Shortly after this the yacht crossed the ocean, and arrived at New York about July, 6, 1891, where she was duly entered as a vessel with the collector of the port, and paid the light money levied upon her by the collector as a vessel, pursuant to Rev. St. § 4225. She also received from the deputy collector a certificate to her bill of sale, describing her, stating that she had been sold by Bailey to Vanderbilt, and that the latter was a citizen of the United States. This entitled her to protection as an American vessel, but did not authorize her to engage in commerce. After curising for some time about the coast, on August 27, 1891, in obedience to instructions from the treasury department, founded upon an opinion of the solicitor of the treasury that the yacht should be regarded as a dutiable importation, the collector took forcible possession of her, and held her until dispossessed by the marshal under authority of the district court. On October 1st Mr. Fassett went out of office, and was succeeded by Francis Hendricks, to whome the possession passed.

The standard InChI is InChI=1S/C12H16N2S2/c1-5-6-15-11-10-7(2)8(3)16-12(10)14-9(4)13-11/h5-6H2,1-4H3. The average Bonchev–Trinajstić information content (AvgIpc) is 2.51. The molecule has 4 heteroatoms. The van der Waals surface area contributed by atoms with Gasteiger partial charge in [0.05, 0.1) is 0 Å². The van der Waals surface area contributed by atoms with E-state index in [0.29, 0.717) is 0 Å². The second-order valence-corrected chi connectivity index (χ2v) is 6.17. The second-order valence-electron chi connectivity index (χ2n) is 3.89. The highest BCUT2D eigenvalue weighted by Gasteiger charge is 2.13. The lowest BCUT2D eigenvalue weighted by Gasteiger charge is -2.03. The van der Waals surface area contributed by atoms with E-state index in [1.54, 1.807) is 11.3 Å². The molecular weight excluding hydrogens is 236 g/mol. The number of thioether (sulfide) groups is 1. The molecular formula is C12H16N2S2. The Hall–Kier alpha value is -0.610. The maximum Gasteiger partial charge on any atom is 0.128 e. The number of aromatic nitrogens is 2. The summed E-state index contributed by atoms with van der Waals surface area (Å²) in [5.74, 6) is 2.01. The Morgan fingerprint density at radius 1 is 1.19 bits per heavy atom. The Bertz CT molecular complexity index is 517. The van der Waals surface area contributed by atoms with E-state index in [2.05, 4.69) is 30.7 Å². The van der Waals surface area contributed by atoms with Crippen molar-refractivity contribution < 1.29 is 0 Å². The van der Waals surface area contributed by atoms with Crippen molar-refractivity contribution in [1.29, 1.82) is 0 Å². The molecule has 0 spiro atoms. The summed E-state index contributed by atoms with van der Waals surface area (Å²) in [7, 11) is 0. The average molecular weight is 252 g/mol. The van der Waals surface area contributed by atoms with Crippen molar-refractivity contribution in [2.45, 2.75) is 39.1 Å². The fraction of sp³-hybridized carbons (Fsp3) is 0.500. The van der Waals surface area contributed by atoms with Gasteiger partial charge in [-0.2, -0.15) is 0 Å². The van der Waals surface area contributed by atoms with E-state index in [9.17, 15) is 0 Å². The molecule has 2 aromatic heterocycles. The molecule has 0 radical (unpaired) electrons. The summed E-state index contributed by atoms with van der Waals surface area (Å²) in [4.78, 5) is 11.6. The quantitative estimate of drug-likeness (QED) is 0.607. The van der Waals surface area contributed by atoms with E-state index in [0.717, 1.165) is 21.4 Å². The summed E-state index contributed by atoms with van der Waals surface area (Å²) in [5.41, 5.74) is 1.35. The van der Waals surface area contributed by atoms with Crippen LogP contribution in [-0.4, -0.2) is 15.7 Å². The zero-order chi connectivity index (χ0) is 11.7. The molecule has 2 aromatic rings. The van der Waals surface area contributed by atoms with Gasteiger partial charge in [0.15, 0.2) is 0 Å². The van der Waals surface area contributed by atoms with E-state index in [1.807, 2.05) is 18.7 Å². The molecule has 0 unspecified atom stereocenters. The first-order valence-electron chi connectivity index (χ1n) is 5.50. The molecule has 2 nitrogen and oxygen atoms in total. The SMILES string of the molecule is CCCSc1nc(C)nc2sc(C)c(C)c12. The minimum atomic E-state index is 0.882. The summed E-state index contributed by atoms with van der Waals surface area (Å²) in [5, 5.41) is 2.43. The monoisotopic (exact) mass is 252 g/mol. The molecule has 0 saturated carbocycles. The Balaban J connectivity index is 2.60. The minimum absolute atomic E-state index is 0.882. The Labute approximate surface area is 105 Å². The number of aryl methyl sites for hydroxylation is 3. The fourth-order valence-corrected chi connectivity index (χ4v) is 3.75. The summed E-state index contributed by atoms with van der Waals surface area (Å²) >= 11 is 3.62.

Meanwhile, on September 1st, Mr. Vanderbilt filed his present libel for possession of the yacht, alleging his citizenship; the fact that the vessel was designed, intended, and constructed as a pleasure yacht only; its purchase by the libelant; as well as other facts hereinbefore set forth,—and prayed for process against the vessel, and for a decree awarding him possession, and condemning Fassett in damages and costs. Process having been issued against the yacht, the execution thereof by the marshal was restricted by the customs officials, and it was not until an alias and pluries process had been issued that the marshal succeeded in obtaining exclusive and undisputed control of her. Fassett then applied to this court for a writ of prohibition, which was denied. In re Fassett, 142 U. S. 479, 12 Sup. Ct. 295.